Eamonn Fitzmaurice has spoken about the high expectations of Kerry supporters and how anything less than winning the All-Ireland is deemed a failure.
Fitzmaurice stepped down as manager in the wake of the Kingdom's failure to progress from the Super 8s to the All-Ireland SFC semi-finals, having claimed he was a “lightning rod” for criticism from a section of the county's supporters.
“In Kerry, people expect a lot all the time ... It doesn’t matter if you ask them to be patient, they want the All-Ireland, it’s as simple as that. And if the All-Ireland isn’t in Kerry then that year is a failure,” he told former Kerry team-mate Dara Ó Cinnéide in an interview broadcast on RTÉ Raidió na Gaeltachta this week.
“But, I believe it can often take a few years to win the All-Ireland... You have the ups and downs, the tough lessons, the development ... and then when the day comes, they are all so valuable.”
Speaking of the Kerry team's performance in the championship, he said: “I thought we were making great progress until the match against Galway. It’s hard to explain it ... the preparation was done, we were very focused on the match, focused on playing against Galway’s system... but just on the day they didn’t play and we didn’t play.
"It’s hard to explain it. So was this year a failure? Well we won the Munster Championship ... I consider it a failure if you haven’t fulfilled your potential.”
Speaking about the decision to leave, Fitzmaurice said that above all the important thing for him was Kerry, and that if anything got in the way of that that it had to go, in this case himself.
“For me, the most important thing is always Kerry. That’s how it has always been for me selecting the team, the panels, because when I started I had friends on the panel ... but Kerry always has to come first, that’s bigger than any one person. And then if the energy is working against the group, then you have to understand that, and to remove yourself from the equation.”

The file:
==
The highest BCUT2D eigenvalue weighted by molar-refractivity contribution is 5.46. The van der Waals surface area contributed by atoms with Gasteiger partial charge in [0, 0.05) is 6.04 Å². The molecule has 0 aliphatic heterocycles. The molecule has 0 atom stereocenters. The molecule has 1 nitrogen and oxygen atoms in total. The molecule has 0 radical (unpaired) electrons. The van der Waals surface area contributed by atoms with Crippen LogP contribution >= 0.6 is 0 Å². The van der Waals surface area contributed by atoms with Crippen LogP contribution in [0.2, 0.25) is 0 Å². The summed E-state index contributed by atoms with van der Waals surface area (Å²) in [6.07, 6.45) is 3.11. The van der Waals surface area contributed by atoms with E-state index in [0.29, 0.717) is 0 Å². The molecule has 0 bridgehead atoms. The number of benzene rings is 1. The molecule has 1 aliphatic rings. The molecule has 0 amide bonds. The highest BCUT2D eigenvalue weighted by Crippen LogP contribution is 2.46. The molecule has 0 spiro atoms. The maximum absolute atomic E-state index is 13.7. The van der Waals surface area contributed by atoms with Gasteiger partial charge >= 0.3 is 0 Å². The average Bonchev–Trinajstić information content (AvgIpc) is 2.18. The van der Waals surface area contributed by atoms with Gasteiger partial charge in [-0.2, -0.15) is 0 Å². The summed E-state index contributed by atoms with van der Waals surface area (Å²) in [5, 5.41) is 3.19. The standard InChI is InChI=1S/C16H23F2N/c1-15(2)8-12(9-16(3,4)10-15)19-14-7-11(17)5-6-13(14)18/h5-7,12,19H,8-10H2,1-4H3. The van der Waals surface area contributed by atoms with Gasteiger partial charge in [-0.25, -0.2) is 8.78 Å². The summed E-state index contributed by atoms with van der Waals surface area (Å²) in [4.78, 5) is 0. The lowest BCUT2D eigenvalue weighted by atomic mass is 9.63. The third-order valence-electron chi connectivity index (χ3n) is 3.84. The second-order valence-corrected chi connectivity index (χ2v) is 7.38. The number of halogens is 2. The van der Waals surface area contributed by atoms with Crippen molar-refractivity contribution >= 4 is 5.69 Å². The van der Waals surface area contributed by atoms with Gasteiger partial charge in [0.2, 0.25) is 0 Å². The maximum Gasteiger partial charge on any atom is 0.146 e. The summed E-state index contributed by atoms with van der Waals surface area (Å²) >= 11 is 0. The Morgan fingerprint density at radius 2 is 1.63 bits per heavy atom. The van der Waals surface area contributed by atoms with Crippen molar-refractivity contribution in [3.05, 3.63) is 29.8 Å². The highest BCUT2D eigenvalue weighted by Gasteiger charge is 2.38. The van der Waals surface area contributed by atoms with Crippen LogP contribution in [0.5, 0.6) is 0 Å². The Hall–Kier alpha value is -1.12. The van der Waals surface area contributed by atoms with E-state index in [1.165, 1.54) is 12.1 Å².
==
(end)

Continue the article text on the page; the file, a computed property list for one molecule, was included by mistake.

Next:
“You also need an incredible amount of energy for the job. It’s a full-time job. I’m not in favour of professionalising it, that’s another discussion, but the only way I could do more in the job is if it were full time ... meeting each player regularly, meeting management, and education... You can still do it (without being full time), but only if everything is going your way, with a great team, a great panel.”
The Finuge man also spoke about the negativity after the Galway defeat, and in particular how he feared it might affect the young players.
“I remember a few years ago, we had lost four games in a row in the league. One of them was in Ballybofey in Donegal, and there was snow in the air, and when we came out of the match the supporters were there waiting for us, and they clapped each of the players onto the bus. I’ll never forget that, and I was ashamed. Those people were giving us great support, and we were giving them nothing back that day.
“I’ve had great support for myself, and for the team, but there are other people and I think they’ll never be happy. What upsets me was this year, and we had a young team and panel, and it was a great thing for those young lads to be part of. Watching them, they were brilliant and they’d give anyone a boost. But I felt, after the match with Galway, there was a lot of negativity. I didn’t really notice at first, but then it started leaking into the camp, and in my direction. People were saying to me, did you hear what this person said and so on.
"I didn’t think that was good for the young players who are doing their best to improve and move forward. And because I had been there for a good few years, and we hadn’t won the All-Ireland in four years, I got a lot of criticism for that. I understand that, that doesn’t bother me, that’s part of the job.
"That criticism is never as bad as our own criticism (of ourselves), particularly within the management. But it wasn’t right, and I wasn’t happy with it. We have to get better on that as a county, look at Monaghan, they are always behind their team.”